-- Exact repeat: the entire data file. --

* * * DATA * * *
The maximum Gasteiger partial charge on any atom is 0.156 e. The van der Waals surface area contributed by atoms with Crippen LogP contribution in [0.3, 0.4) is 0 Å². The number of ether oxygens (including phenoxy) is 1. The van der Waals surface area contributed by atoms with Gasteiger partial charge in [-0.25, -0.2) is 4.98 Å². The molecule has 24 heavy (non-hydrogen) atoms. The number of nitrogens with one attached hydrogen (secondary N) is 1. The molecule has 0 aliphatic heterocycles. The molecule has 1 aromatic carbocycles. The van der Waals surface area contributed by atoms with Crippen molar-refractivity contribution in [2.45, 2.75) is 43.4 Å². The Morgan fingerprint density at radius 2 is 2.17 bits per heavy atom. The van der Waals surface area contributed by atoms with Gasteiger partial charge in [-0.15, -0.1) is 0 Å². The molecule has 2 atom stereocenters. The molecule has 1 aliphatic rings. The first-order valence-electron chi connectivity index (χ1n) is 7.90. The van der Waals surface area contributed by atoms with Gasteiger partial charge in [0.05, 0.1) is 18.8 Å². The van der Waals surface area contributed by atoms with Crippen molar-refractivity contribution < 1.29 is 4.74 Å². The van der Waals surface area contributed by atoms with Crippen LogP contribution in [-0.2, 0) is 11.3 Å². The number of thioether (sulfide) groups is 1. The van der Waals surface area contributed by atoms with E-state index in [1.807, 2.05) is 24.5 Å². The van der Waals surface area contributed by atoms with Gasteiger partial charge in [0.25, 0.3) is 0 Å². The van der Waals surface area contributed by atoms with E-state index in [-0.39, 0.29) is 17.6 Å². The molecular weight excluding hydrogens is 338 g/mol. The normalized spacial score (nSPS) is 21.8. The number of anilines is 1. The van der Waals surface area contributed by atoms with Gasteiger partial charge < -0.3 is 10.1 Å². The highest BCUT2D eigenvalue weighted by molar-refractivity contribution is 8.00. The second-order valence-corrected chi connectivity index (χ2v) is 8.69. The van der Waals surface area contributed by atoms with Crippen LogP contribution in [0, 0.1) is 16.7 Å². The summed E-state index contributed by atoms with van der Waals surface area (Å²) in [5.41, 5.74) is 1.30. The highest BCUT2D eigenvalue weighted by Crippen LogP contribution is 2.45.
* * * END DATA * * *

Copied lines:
The maximum Gasteiger partial charge on any atom is 0.156 e. The van der Waals surface area contributed by atoms with Crippen LogP contribution in [0.3, 0.4) is 0 Å². The number of ether oxygens (including phenoxy) is 1. The van der Waals surface area contributed by atoms with Gasteiger partial charge in [-0.25, -0.2) is 4.98 Å². The molecule has 24 heavy (non-hydrogen) atoms. The number of nitrogens with one attached hydrogen (secondary N) is 1. The molecule has 0 aliphatic heterocycles. The molecule has 1 aromatic carbocycles. The van der Waals surface area contributed by atoms with Crippen molar-refractivity contribution in [2.45, 2.75) is 43.4 Å². The Morgan fingerprint density at radius 2 is 2.17 bits per heavy atom. The van der Waals surface area contributed by atoms with Gasteiger partial charge in [-0.15, -0.1) is 0 Å². The molecule has 2 atom stereocenters. The molecule has 1 aliphatic rings. The first-order valence-electron chi connectivity index (χ1n) is 7.90. The van der Waals surface area contributed by atoms with Gasteiger partial charge in [0.05, 0.1) is 18.8 Å². The van der Waals surface area contributed by atoms with Crippen molar-refractivity contribution < 1.29 is 4.74 Å². The van der Waals surface area contributed by atoms with Crippen LogP contribution in [-0.2, 0) is 11.3 Å². The number of thioether (sulfide) groups is 1. The van der Waals surface area contributed by atoms with E-state index in [1.807, 2.05) is 24.5 Å². The van der Waals surface area contributed by atoms with Gasteiger partial charge in [0.25, 0.3) is 0 Å². The van der Waals surface area contributed by atoms with E-state index in [-0.39, 0.29) is 17.6 Å². The molecular weight excluding hydrogens is 338 g/mol. The normalized spacial score (nSPS) is 21.8. The number of anilines is 1. The van der Waals surface area contributed by atoms with Gasteiger partial charge < -0.3 is 10.1 Å². The highest BCUT2D eigenvalue weighted by molar-refractivity contribution is 8.00. The second-order valence-corrected chi connectivity index (χ2v) is 8.69. The van der Waals surface area contributed by atoms with Crippen LogP contribution in [0, 0.1) is 16.7 Å². The summed E-state index contributed by atoms with van der Waals surface area (Å²) in [5.41, 5.74) is 1.30. The highest BCUT2D eigenvalue weighted by Crippen LogP contribution is 2.45.